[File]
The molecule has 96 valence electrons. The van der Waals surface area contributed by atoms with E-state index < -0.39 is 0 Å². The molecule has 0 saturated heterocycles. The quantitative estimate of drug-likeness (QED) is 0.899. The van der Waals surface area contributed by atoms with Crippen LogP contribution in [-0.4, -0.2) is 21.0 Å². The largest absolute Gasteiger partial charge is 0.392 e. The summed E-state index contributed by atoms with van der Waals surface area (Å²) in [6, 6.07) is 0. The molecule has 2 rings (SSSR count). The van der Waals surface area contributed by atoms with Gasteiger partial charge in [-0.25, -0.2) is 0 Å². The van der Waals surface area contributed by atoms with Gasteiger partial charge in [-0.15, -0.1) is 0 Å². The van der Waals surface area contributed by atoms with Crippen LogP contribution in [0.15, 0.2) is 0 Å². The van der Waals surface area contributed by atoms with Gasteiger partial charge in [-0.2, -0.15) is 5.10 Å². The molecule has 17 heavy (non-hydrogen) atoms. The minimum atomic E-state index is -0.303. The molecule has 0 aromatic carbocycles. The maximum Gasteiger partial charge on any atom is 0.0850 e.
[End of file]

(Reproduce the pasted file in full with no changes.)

The molecule has 96 valence electrons. The van der Waals surface area contributed by atoms with E-state index < -0.39 is 0 Å². The molecule has 0 saturated heterocycles. The quantitative estimate of drug-likeness (QED) is 0.899. The van der Waals surface area contributed by atoms with Crippen LogP contribution in [-0.4, -0.2) is 21.0 Å². The largest absolute Gasteiger partial charge is 0.392 e. The summed E-state index contributed by atoms with van der Waals surface area (Å²) in [6, 6.07) is 0. The molecule has 2 rings (SSSR count). The van der Waals surface area contributed by atoms with Gasteiger partial charge in [-0.25, -0.2) is 0 Å². The van der Waals surface area contributed by atoms with Gasteiger partial charge in [-0.15, -0.1) is 0 Å². The van der Waals surface area contributed by atoms with Crippen LogP contribution in [0.15, 0.2) is 0 Å². The van der Waals surface area contributed by atoms with Gasteiger partial charge in [-0.2, -0.15) is 5.10 Å². The molecule has 17 heavy (non-hydrogen) atoms. The minimum atomic E-state index is -0.303. The molecule has 0 aromatic carbocycles. The maximum Gasteiger partial charge on any atom is 0.0850 e.